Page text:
No doubt you’ve read or heard about the many ways you can use the Exercises #1 through 9 in the “Syncopation” book. These are the page long exercises that appear on pages 37 through 45. Many consider Exercises 1 through 9 to be the “meat” of the book.
Most of the uses that I see discussed are based on developing jazz independence or phrasing. However, I’ve been experimenting with using these pages to develop more freedom in my funk and fusion playing. That’s where these PDFs–that I’m calling “Funk Translations”–come in.
In this case, I’ve taken “Exercise 8” (page 44) and re-written each line as two-measures of sixteenth notes broken up between the snare and bass drum in 4/4. I’ve used one of the “classic” ideas for allocating the notes to snare and bass: quarter notes from the original page in “Syncopation” are assigned to the bass drum, and eighth notes are assigned to the snare drum.
There are definitely other ways to allocate the notes between snare and bass, and I’ll explore those in later articles. But this method yields interesting results and can open up your groove playing. If you’ve ever wondered where Keith Carlock got some of his ideas for his groove solos, I would hazard a guess that he may have tried this idea somewhere along the way. Now I’m NOT saying this is his source; but you can see that it could lead you in that Keith-ish direction if you wished to pursue some of his playing ideas (the best and most direct way, of course, would be to transcribe some of his playing).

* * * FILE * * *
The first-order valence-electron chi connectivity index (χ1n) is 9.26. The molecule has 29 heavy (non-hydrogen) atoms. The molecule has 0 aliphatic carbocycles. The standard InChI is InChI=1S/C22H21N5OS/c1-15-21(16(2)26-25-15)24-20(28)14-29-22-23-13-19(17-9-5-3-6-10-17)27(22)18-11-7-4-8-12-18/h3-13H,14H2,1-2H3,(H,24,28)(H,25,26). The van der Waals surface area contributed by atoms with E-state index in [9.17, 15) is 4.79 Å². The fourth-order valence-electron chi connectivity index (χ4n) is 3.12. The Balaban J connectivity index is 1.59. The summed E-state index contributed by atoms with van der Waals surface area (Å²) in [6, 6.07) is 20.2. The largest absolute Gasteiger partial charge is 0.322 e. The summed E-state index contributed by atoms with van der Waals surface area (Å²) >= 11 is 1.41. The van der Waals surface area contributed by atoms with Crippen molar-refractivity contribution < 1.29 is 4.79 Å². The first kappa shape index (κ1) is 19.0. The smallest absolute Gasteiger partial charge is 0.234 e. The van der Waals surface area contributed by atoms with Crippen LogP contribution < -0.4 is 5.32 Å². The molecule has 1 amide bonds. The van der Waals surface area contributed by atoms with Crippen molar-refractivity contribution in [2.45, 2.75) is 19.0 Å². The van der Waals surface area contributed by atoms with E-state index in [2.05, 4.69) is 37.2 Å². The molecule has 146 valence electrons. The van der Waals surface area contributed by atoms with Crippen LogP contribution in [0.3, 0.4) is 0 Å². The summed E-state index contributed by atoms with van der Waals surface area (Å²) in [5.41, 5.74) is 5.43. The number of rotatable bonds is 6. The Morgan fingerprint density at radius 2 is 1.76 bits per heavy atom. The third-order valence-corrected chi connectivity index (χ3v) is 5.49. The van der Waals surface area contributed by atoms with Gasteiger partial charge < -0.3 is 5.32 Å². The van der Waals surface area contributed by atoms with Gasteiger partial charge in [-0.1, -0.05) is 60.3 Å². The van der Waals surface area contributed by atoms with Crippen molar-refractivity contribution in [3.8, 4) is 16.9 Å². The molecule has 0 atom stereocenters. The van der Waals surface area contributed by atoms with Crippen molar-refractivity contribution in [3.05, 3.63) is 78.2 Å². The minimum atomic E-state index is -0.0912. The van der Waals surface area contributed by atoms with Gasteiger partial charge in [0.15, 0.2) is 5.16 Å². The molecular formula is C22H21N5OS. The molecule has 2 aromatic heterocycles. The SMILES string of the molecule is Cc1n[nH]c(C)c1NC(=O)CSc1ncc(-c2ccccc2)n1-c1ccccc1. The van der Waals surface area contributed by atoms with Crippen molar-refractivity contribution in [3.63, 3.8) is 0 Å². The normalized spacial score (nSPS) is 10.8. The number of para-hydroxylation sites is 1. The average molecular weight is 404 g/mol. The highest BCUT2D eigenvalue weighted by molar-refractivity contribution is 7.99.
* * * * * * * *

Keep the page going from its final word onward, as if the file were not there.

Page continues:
But I digress. Back to the topic at hand.
Now, with this PDF in hand, try playing the ideas in groove form. There is no cymbal line provided, but recently I have been practicing this stuff with my right hand playing eighth notes on the hi-hat or ride. You could pick sixteenth notes for your cymbal rhythm if you wished, or you could select any partial sixteenth note rhythm. Find something that appeals to you and that you think you will use in your playing.
So, without further ado, here is the PDF for you to download and take into your practice room: Funk Translations for Ted Reed’s Syncopation, Part 8
You might be asking, “why did you start with Exercise 8?” Good question. When working with drum books, I frequently work backwards just to keep things interesting. If you’ve worked in “Syncopation,” chances are you know Exercise 1 so well that it bores you. That is the situation in my case. I can sing you the first few lines of Exercise 1 off the top of my head. So, to keep things interesting, I jumped to Exercise 8.
That’s all for now. Let me know how this goes if you decide to give it a try.